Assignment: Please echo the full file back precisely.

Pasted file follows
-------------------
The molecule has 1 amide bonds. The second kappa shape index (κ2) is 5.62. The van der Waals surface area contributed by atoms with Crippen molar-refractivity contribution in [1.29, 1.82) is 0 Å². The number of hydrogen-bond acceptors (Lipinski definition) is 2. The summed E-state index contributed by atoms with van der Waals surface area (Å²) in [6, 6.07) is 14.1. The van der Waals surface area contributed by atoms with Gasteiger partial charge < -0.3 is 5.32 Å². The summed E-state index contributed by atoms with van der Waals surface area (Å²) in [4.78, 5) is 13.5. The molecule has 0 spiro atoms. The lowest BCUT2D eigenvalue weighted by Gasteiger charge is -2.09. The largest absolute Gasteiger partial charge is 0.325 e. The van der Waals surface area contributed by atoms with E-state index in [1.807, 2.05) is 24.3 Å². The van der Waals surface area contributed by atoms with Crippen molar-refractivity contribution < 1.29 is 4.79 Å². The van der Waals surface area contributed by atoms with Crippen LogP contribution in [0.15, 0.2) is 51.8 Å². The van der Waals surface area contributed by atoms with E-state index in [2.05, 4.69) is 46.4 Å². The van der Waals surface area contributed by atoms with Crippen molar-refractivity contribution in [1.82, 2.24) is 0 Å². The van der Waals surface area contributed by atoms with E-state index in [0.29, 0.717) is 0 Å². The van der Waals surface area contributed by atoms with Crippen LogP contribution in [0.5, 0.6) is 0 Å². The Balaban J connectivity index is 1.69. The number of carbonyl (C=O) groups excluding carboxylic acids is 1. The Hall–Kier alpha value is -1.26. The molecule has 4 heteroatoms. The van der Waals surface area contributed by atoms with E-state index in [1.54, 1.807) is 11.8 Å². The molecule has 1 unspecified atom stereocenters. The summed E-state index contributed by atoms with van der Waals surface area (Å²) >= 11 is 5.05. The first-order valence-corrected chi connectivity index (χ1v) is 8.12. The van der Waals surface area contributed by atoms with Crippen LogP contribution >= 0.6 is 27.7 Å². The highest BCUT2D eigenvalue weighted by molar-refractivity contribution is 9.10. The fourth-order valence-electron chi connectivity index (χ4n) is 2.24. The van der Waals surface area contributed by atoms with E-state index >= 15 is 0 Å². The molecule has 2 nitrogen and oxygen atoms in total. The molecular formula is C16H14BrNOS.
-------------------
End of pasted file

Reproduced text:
The molecule has 1 amide bonds. The second kappa shape index (κ2) is 5.62. The van der Waals surface area contributed by atoms with Crippen molar-refractivity contribution in [1.29, 1.82) is 0 Å². The number of hydrogen-bond acceptors (Lipinski definition) is 2. The summed E-state index contributed by atoms with van der Waals surface area (Å²) in [6, 6.07) is 14.1. The van der Waals surface area contributed by atoms with Gasteiger partial charge < -0.3 is 5.32 Å². The summed E-state index contributed by atoms with van der Waals surface area (Å²) in [4.78, 5) is 13.5. The molecule has 0 spiro atoms. The lowest BCUT2D eigenvalue weighted by Gasteiger charge is -2.09. The largest absolute Gasteiger partial charge is 0.325 e. The van der Waals surface area contributed by atoms with E-state index in [1.807, 2.05) is 24.3 Å². The van der Waals surface area contributed by atoms with Crippen molar-refractivity contribution < 1.29 is 4.79 Å². The van der Waals surface area contributed by atoms with Crippen LogP contribution in [0.15, 0.2) is 51.8 Å². The van der Waals surface area contributed by atoms with E-state index in [2.05, 4.69) is 46.4 Å². The van der Waals surface area contributed by atoms with Crippen molar-refractivity contribution in [1.82, 2.24) is 0 Å². The van der Waals surface area contributed by atoms with E-state index in [0.29, 0.717) is 0 Å². The van der Waals surface area contributed by atoms with Crippen LogP contribution in [0.5, 0.6) is 0 Å². The Balaban J connectivity index is 1.69. The number of carbonyl (C=O) groups excluding carboxylic acids is 1. The Hall–Kier alpha value is -1.26. The molecule has 4 heteroatoms. The van der Waals surface area contributed by atoms with E-state index in [1.54, 1.807) is 11.8 Å². The molecule has 1 unspecified atom stereocenters. The summed E-state index contributed by atoms with van der Waals surface area (Å²) >= 11 is 5.05. The first-order valence-corrected chi connectivity index (χ1v) is 8.12. The van der Waals surface area contributed by atoms with Crippen LogP contribution >= 0.6 is 27.7 Å². The highest BCUT2D eigenvalue weighted by molar-refractivity contribution is 9.10. The fourth-order valence-electron chi connectivity index (χ4n) is 2.24. The van der Waals surface area contributed by atoms with E-state index >= 15 is 0 Å². The molecule has 2 nitrogen and oxygen atoms in total. The molecular formula is C16H14BrNOS.